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December 12, 2018 11:02 am

Saudi Arabia Seeks New Political Bloc in Strategic Red Sea Region

avatar by Reuters and Algemeiner Staff

Coast Guard forces are seen on a boat at the Red Sea port of Hodeida, Yemen, Nov. 23, 2018. Photo: Reuters / Abduljabbar Zeyad.

Saudi Arabia is seeking an alliance with six countries bordering the Red Sea and the Gulf of Aden, a strategic area vital to global shipping and increasingly an arena of contention with regional rivals like Iran, Turkey and Qatar.

Representatives from Egypt, Djibouti, Somalia, Sudan, Yemen and Jordan gathered in Riyadh on Wednesday to discuss the initiative without reaching final agreement. A team of experts is expected to meet “soon” in Cairo for technical talks.

Eritrea, with Red Sea islands and a mainland coastline of 1,150-kilometers (715 miles), was not present. Nor was Ethiopia, which has no access to the sea but the largest population in the Horn of Africa.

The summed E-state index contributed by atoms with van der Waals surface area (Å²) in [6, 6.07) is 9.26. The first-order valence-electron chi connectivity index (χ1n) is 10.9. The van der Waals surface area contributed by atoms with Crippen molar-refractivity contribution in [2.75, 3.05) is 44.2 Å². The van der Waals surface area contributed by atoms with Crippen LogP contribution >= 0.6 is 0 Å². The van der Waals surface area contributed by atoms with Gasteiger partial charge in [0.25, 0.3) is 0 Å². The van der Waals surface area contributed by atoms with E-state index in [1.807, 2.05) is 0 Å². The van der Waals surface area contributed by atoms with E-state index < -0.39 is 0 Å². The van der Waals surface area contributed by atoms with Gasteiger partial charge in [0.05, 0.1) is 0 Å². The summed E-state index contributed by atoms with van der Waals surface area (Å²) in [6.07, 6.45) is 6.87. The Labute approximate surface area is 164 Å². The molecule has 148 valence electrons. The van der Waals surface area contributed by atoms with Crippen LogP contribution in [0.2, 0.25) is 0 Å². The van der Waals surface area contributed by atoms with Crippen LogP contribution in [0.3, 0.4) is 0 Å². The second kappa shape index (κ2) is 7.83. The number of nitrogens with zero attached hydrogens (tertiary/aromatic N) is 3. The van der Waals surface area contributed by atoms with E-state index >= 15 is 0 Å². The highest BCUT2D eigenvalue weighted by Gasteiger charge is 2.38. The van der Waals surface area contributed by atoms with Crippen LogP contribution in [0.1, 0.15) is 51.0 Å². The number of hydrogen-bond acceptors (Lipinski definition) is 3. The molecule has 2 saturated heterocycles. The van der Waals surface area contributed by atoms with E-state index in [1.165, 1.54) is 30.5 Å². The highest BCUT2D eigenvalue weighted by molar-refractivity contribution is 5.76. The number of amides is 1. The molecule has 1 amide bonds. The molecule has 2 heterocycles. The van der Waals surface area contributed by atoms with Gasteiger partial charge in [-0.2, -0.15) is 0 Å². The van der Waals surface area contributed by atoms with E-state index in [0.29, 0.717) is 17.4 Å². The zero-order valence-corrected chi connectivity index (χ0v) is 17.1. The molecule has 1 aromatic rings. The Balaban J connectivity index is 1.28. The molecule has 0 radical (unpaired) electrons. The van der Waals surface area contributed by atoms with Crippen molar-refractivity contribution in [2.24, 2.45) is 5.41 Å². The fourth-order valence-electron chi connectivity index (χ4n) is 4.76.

“This is part of the kingdom’s efforts to protect its interests and those of its neighbors and … to stabilize the region that we live in and to try to create synergies between the various countries…” Saudi Foreign Minister Adel al-Jubeir told reporters after a day of closed-door meetings.

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“The more cooperation and coordination that you have among the countries of this region, the less negative outside influence will be on this region,” he said.

Saudi Arabia and its Gulf ally the United Arab Emirates increasingly view the Horn of Africa coastline as their “western security flank” and fear their adversaries could gain a foothold in the region.

The Red Sea also includes the Bab al-Mandeb strait, through which an estimated 3.2 million barrels of oil per day flows toward Europe, the United States and Asia. In recent years the waterway has been targeted by pirates and Houthi fighters from Yemen.

Jubeir said the meeting also discussed boosting trade and conserving the environment.

As part of a push to diversify its economy away from oil, Saudi Arabia has announced several mega-projects along the Red Sea, including a $500 billion business zone shared with Egypt and Jordan as well as a luxury tourism destination.

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